Victims' funds to be used for DNA backlog



States need to find the funds themselves, one official said.
COLUMBUS (AP) -- The Ohio Attorney General's Office said it is using money from the state's Crime Victims Compensation Fund to pay for analysis of more than 19,000 DNA samples from convicted felons.
The samples have been accumulating in a vault. The office decided to dip into the fund for $571,000 to process the samples after waiting for promised federal funding that was expected in June but never showed up, said Kim Norris, spokeswoman for Attorney General Jim Petro.
The state has contracted with out-of-state labs for the processing. The contracts require the private labs to process and return most of the samples within 30 days so profiles can be entered into state and national databases.
DNA profile exchanges
The FBI's Combined DNA Index System allows local, state and federal crime labs to exchange and compare DNA profiles. Prison inmates convicted of serious felonies, such as murder or sex crimes, must give a sample.
Authorities can use the database to match DNA from crime scenes to that of convicted offenders. But when processing is delayed, investigators say crimes can sit unsolved and repeat offenders can be released to offend again.
The attorney general's move will allow mouth-swab DNA data from 19,271 convicted offenders to be added to the database.
Sgt. David Pelphrey, of the Columbus Police Division's sexual-abuse unit, said that could help investigators.
"We may not get any hits off of it, or we may get a bunch," he said of the backlog. "The statistical reality is, a bigger database increases the chances of solving crimes."
Backlog gained attention
The DNA backlog gained attention in June when Columbus police arrested Robert N. Patton Jr. in connection with dozens of rapes in the Linden neighborhood on the city's east side. He was arrested based on DNA taken more than two years ago that was finally entered into the state database. Police linked him to the crimes within hours.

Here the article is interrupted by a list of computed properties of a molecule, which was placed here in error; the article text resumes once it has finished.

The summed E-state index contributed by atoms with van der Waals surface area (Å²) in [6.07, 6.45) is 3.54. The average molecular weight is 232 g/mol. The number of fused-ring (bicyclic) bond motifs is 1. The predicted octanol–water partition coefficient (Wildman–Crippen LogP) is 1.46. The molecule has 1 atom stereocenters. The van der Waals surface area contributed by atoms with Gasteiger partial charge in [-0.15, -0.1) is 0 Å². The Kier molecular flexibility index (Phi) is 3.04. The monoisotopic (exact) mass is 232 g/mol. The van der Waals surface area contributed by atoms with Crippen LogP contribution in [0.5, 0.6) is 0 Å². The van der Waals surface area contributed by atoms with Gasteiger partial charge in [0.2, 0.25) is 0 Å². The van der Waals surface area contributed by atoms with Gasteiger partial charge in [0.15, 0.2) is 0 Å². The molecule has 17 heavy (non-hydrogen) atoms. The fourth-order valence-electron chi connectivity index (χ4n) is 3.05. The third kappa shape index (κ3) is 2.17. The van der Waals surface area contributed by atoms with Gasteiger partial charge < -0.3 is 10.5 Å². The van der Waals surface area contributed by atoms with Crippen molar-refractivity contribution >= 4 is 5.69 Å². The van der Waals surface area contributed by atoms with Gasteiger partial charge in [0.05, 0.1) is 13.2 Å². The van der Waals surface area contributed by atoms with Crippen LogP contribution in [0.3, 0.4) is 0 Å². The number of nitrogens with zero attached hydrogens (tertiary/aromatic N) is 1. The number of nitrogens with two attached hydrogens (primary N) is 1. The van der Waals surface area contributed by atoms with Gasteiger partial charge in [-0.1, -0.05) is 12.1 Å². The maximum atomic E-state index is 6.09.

Patton was indicted June 18 in the rapes of 37 women, 13 of whom were attacked while his DNA sample sat waiting to be processed.
Patton's DNA was part of 11,000 convicted-offender samples that accumulated after a federal grant for Ohio expired in mid-2001. The state hired a lab in Utah to process the samples beginning in March with money from a new federal grant.
But that grant applied to DNA taken from inmates only through blood samples, not mouth swabs, Norris said. Federal funding for the mouth-swab backlog was expected in June but hasn't arrived.
The DNA backlog is a nationwide problem that the Bush administration last year proposed solving with $1 billion in federal funding over five years.
But states can't afford to allow DNA samples to go unprocessed while waiting for money, said Chris Asplen, who served as executive director of the U.S. Attorney General's National Commission on the Future of DNA Evidence.
"The bottom line is, you've got to find a way," he said. "The federal government can't solve every state's problems. Someday, the federal government won't be making this kind of funding available. The states will have to find a way to fund it."

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